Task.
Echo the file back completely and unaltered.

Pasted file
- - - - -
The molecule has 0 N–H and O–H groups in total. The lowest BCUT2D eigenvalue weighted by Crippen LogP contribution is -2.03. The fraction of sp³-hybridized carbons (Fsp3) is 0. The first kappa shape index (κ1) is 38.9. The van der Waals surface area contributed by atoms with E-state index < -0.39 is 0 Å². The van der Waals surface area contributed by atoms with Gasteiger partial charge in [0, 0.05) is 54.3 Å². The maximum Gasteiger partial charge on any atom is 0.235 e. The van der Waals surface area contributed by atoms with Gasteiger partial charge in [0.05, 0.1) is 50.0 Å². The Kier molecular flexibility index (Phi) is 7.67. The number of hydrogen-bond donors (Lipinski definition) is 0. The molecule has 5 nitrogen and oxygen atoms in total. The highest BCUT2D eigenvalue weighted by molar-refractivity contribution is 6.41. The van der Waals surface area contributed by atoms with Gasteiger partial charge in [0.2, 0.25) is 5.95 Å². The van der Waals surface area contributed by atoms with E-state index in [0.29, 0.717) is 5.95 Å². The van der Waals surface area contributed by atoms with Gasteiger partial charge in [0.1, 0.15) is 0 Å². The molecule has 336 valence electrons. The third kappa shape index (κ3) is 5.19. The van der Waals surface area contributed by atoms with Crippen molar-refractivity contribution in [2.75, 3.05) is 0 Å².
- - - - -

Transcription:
The molecule has 0 N–H and O–H groups in total. The lowest BCUT2D eigenvalue weighted by Crippen LogP contribution is -2.03. The fraction of sp³-hybridized carbons (Fsp3) is 0. The first kappa shape index (κ1) is 38.9. The van der Waals surface area contributed by atoms with E-state index < -0.39 is 0 Å². The van der Waals surface area contributed by atoms with Gasteiger partial charge in [0, 0.05) is 54.3 Å². The maximum Gasteiger partial charge on any atom is 0.235 e. The van der Waals surface area contributed by atoms with Gasteiger partial charge in [0.05, 0.1) is 50.0 Å². The Kier molecular flexibility index (Phi) is 7.67. The number of hydrogen-bond donors (Lipinski definition) is 0. The molecule has 5 nitrogen and oxygen atoms in total. The highest BCUT2D eigenvalue weighted by molar-refractivity contribution is 6.41. The van der Waals surface area contributed by atoms with Gasteiger partial charge in [0.2, 0.25) is 5.95 Å². The van der Waals surface area contributed by atoms with E-state index in [0.29, 0.717) is 5.95 Å². The van der Waals surface area contributed by atoms with Gasteiger partial charge in [0.1, 0.15) is 0 Å². The molecule has 336 valence electrons. The third kappa shape index (κ3) is 5.19. The van der Waals surface area contributed by atoms with Crippen molar-refractivity contribution in [2.75, 3.05) is 0 Å².